Electric Toyota GR86 unveiled, but there’s a catch

A Canadian firm has unveiled an electric Toyota GR86 for the race track – and it has more power than the petrol version.


A Canadian performance tuning firm has unveiled an electric-powered Toyota GR86 sports car.

But it’s not expected in showrooms anytime soon. Instead it has been developed for race track use.

Unveiled at last week’s Specialty Equipment Market Association (SEMA) trade show in Las Vegas, the Scalar SCR1 is a battery-powered Toyota GR86 developed for the US National Auto Sport Association’s (NASA) ‘Super Touring Series’.



The Scalar SCR1 is the first electric car to be approved for NASA competition and is set to make its racing debut next year against petrol-powered rivals.

Powering the Scalar SCR1 is an 800-volt electric motor, producing up to 245kW and 468Nm – a marked improvement on the 174kW/250Nm 2.4-litre petrol engine found under the bonnet of Toyota’s GR86.

Power is sent to the rear wheels through a single-speed gearbox and a limited-slip differential, with Scalar claiming the SCR1 can accelerate from 0 to 98km/h (60mph) in 3.9 seconds before reaching its top speed of 267km/h.



According to Scalar Performance, the SCR1’s 65kWh battery is fitted with an “industry leading thermal management and runaway prevention” system, designed to stop the lithium-ion cells from suffering an exponential increase in temperature and subsequent fire.

A fire suppression system is activated if the vehicle starts to go up in flames, the company says.

The Canadian firm claims the SCR1 can be driven flat out for up to 45 minutes on a race track, while its battery is capable of being fully charged in less than 20 minutes when using a 150kW DC fast charger.



Additional mechanical upgrades include Öhlins adjustable suspension and Wilwood brake calipers (six-piston front, four-piston rear), located behind lightweight 18-inch Enkei wheels.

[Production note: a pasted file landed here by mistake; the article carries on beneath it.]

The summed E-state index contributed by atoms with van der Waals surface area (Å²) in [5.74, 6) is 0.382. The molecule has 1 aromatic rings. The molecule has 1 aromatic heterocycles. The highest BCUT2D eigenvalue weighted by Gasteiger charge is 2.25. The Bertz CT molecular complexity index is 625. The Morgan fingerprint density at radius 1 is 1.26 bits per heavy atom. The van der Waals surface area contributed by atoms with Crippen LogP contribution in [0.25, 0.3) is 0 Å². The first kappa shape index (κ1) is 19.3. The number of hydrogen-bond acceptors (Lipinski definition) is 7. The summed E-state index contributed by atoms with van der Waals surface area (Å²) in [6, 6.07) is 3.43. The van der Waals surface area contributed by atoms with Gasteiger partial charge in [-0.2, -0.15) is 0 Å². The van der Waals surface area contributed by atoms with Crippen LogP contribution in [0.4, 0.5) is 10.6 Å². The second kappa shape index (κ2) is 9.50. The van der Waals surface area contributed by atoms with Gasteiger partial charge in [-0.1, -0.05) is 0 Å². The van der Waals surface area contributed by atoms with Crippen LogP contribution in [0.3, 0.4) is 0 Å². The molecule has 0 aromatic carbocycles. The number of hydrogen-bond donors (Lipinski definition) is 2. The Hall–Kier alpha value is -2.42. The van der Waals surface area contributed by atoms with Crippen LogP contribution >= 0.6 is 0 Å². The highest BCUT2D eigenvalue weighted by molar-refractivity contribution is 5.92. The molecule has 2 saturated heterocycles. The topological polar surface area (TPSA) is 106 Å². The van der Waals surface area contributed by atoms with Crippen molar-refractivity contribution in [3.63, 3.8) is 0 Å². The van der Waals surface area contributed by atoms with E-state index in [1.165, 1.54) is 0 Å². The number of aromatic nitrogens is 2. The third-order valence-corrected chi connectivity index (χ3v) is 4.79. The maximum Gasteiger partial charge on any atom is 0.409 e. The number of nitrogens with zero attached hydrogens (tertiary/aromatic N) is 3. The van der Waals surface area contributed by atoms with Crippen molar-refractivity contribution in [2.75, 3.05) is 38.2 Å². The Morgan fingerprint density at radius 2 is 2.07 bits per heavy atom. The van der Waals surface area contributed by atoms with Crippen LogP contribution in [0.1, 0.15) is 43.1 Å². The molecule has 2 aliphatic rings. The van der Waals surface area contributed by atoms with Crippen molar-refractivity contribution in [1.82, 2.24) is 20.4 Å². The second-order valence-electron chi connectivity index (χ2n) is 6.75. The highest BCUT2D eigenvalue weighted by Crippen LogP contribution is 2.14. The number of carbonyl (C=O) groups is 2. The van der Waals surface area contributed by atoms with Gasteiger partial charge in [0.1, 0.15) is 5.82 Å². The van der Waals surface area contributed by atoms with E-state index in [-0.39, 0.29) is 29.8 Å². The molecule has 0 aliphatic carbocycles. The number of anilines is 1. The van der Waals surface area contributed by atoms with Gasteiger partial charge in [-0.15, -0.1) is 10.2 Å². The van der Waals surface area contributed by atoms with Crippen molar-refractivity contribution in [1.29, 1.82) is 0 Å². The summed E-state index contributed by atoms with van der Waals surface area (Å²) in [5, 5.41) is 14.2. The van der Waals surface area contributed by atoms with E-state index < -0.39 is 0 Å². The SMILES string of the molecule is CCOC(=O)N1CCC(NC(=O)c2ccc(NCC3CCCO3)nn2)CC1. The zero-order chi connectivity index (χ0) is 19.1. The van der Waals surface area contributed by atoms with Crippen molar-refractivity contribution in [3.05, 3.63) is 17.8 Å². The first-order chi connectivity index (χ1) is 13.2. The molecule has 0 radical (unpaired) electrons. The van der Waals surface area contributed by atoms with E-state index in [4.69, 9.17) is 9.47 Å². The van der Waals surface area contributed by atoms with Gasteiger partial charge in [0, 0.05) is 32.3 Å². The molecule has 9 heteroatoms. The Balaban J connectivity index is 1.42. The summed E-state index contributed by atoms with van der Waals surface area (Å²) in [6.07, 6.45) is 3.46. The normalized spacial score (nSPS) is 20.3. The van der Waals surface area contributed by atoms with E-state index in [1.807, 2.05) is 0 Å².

Compared to the road-going Toyota GR86, the SCR1’s exterior bodywork is fitted with a large front ‘splitter’, rear wing and diffuser to generate downforce at speed.

The Scalar SCR1’s interior is fitted with a roll cage, a racing seat and a six-point seatbelts – all approved for track use by NASA.



With all of the changes accounted for, Scalar claims the SCR1 weighs 1378kg – just 80kg more than the petrol-powered Toyota GR86 GT.

Initially limited to just 10 examples, the SCR1 ‘Founder Limited Edition’ will eventually lead to a ‘Gen2’ version, with Scalar claiming owners of the first-generation electric race car are able to make the hardware and software upgrades free of charge.

Scalar Performance is yet to announce pricing for the SCR1, although it is believed to be significantly more expensive than the Toyota GR86’s $43,240 Australian RRP.



For Australian racers, the Toyota Gazoo Racing Australia (TGRA) 86 Series – a championship exclusively for the sports coupe – is set to switch from the first-generation 86 to the second-generation model in 2024. The TGRA 86 Series cars are built by Neal Bates Motorsport in Canberra, priced from $89,990.

Jordan Mulach

Jordan Mulach is Canberra/Ngunnawal born, currently residing in Brisbane/Turrbal. Joining the Drive team in 2022, Jordan has previously worked for Auto Action, MotorsportM8, The Supercars Collective and TouringCarTimes, WhichCar, Wheels, Motor and Street Machine. Jordan is a self-described iRacing addict and can be found on weekends either behind the wheel of his Octavia RS or swearing at his ZH Fairlane.

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